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 John Henry Wilde  (1919 - 2006)

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Lived/Active: Wisconsin      Known for: paintings of surreal fanciful images, illustration

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Ad Code: 3
John Wilde
from Auction House Records.
Eggshells and Marbles
Artwork images are copyright of the artist or assignee
This biography from the Archives of AskART:
Part of the Wisconsin Surrealist movement in the 1930s and 40s, John Wilde was a Surrealist painter with focus on life and death through grotesque, doll-like people in "otherworldly situations".  Many of his paintings have old bones, mutated female creatures, and dream-like landscapes, and frequently he painted himself into his work.  He also did detailed, colorful and eerily glowing still lifes.

His association with Surrealism began when he was a student at the University of Wisconsin and became a friend of Marshall Glasier, that Wisconsin Surrealist leader and his art teacher.  He joined Glasier at salons at his home where artists gathered to discuss European modernism and other avant-garde topics.  Wilde's painting was also linked to Magic Realism and its New York exponents Paul Cadmus and George Tooker.

Wilde had a six-decade career as a painter and with the exception of serving in the Army during World War II, lived his entire life in Wisconsin.  He was born in Milwaukee and studied art at the University of Wisconsin with Glasier and with James Watrous from whom he learned classical techniques of drawing and painting.  From 1942 to 1946, Wilde was a military artist, doing drawings for venereal disease prevention and maps and terrain models for intelligence.  After the war, he returned to Wisconsin where he earned a Master's Degree and wrote a thesis on Max Ernst.  From 1948 to his retirement in 1982, he gave art lessons from his studio.

In 2000, the Milwaukee Art Center included his painting in an exhibition titled "Surreal Wisconsin,"and his work was featured in "Surrealism USA", a 2005 traveling exhibition of the National Academy Museum.

Ken Johnson, "John Wilde, 86, Painter of Surreal Comic Images", The New York Times, 3/18/2006, Obituaries, A28

Biography from Spanierman Gallery:
John Wilde, creator of very detailed, enigmatic and fantastic paintings, was born in Milwaukee in 1919.  A fourth-generation Wisconsinite, he studied at the University of Wisconsin-Madison.  After serving in World War II, he pursued graduate studies in art history before returning to fine art.  In 1948, he joined Madison's art department and, for the next thirty-four years, taught drawing, retiring in 1982 as a professor emeritus.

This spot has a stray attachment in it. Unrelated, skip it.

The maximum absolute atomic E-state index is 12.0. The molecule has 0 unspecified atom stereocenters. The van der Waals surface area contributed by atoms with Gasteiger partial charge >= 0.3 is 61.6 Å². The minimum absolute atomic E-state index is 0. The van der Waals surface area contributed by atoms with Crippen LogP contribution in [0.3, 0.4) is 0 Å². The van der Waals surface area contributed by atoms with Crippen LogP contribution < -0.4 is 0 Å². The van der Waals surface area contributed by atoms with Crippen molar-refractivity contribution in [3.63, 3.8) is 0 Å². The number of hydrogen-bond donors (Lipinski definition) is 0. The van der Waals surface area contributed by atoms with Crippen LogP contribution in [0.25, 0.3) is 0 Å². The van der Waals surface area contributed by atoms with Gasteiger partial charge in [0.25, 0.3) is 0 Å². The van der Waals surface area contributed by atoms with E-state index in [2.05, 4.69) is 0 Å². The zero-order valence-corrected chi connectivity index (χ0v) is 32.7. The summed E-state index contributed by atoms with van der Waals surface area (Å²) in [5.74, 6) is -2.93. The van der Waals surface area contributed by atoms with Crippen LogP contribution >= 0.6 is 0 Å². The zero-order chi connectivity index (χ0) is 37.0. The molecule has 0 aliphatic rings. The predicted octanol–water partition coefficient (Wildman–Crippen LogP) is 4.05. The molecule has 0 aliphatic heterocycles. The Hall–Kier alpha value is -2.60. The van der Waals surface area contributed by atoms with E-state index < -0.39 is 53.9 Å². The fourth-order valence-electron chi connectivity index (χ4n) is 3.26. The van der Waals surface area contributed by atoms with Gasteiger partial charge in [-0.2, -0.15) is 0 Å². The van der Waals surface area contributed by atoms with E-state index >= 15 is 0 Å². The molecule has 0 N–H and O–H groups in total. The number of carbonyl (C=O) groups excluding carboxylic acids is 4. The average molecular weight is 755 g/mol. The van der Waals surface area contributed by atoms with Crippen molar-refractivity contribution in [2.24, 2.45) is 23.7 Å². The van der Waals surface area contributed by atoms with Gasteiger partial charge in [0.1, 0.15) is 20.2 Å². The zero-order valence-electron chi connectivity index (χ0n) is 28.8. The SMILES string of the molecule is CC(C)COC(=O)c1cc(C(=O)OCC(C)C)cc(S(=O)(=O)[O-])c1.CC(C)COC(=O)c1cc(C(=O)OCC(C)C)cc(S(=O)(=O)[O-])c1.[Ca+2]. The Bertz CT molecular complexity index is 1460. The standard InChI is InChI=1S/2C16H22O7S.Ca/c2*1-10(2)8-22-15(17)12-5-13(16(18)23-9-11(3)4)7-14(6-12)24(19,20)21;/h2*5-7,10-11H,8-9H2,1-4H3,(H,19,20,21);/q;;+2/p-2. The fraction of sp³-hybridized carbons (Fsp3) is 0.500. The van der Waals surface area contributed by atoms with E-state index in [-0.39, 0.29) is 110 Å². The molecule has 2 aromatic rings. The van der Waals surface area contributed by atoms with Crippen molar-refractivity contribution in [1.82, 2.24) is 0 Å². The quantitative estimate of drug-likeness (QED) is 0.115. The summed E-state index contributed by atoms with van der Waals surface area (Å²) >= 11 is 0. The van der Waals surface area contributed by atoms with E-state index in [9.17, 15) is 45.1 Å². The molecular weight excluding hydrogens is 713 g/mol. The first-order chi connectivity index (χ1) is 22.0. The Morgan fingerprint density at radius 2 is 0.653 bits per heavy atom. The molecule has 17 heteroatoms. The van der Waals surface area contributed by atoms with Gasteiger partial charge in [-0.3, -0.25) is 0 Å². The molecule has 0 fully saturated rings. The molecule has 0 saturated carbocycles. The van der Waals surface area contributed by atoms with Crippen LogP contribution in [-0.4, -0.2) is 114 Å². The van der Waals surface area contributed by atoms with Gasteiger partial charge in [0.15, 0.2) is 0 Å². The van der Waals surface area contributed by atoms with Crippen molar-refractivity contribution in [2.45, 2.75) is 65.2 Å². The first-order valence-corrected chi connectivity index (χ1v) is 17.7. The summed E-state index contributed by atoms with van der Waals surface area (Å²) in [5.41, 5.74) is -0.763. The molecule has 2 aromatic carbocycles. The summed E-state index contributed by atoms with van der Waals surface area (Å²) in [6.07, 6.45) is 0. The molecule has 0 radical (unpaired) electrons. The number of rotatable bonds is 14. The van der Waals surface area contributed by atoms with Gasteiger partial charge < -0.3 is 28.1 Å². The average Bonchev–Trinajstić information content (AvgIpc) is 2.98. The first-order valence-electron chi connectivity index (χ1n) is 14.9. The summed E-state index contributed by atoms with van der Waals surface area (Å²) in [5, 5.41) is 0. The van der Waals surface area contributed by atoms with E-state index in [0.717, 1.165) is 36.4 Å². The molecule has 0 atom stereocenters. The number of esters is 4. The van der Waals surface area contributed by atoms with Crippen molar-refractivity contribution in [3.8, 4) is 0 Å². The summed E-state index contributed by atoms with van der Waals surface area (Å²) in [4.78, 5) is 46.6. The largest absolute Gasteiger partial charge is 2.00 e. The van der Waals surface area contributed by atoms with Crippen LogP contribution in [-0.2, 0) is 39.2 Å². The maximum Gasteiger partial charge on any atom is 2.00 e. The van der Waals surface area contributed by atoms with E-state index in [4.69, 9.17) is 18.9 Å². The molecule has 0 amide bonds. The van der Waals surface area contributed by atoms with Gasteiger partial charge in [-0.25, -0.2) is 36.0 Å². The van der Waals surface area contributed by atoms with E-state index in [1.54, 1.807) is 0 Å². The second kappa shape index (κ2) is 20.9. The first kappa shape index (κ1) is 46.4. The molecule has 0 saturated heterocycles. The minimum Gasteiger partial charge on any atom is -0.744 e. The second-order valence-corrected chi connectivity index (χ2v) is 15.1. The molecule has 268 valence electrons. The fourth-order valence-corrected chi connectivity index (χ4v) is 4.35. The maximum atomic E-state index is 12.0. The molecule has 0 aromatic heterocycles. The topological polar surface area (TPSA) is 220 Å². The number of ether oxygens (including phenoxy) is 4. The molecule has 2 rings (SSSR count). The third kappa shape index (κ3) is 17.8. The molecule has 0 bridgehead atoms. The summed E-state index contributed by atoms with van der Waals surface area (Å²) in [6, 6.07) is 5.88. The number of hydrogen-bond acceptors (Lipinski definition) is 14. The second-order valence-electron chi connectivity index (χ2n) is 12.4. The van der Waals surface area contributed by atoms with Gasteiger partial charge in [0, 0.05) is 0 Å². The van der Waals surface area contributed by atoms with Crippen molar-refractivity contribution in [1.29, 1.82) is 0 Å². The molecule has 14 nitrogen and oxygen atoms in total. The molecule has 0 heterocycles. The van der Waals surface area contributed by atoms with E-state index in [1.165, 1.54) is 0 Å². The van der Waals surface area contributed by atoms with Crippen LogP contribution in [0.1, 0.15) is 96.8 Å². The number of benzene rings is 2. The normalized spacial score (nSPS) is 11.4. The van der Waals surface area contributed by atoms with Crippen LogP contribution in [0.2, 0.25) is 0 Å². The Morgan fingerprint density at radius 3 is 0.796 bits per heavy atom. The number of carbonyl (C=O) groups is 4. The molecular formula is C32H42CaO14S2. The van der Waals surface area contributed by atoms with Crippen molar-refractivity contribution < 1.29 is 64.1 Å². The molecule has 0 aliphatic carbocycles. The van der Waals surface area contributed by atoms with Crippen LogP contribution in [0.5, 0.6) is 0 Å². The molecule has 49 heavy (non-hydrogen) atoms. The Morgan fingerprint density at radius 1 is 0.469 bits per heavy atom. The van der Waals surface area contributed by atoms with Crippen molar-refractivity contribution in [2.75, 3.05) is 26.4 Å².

Wilde (pronounced WILL-dee) paints idiosyncratic subjects with trompe l'oeil artifice, putting him in the stylistic company of a number of post-World War II American artists like Paul Cadmus, Jared French, Henry Koerner, Bernard Perlin, Charles Rain, Priscilla Roberts, Honore Sharrer and George Tooker who painted a version of Surrealism that came to be called Magic Realism by Alfred Barr in 1942, then curator of the Museum of Modern Art in New York City.

Coming Into My Place is an example of Wilde's artistic point of view.  It depicts animals and reptiles running madly around a ranch-style house with a naked woman straddling the roof.

While clearly expressing the condition of his own inner life, Wilde's paintings of blue vegetables, orgiastic rites and howling animals may also tap the Wisconsin portrayed in Michael Lesy's photo-book, Wisconsin Death Trip (1973), and Mark Borchardt's 1999 film, American Movie. Wilde's world re-creates, and attempts to deal with, the disturbances of societal foundations (and his own psyche) so prevalent, disconcerting and publicized in modern times.

Wilde's meticulous drawings recall the concise graphic sensibility of Renaissance artists like Antonio Pisanello, Albrecht Durer and Hans Holbein.  His miniatures and larger-scale oils also relate to Flemish, German and Italian Renaissance painters, including Hieronymus Bosch, Pieter Bruegel the Elder, Matthias Grunewald, Simone Martini and Fra Angelico.

Ultimately, John Wilde's work centers on his own imagination and self-scrutiny.  In 1998, he remarked, "My main concern is simply myself: I am the actor on the stage being depicted. Most of my painting is scene painting. I paint a proscenium arch and depict activities happening on that stage."

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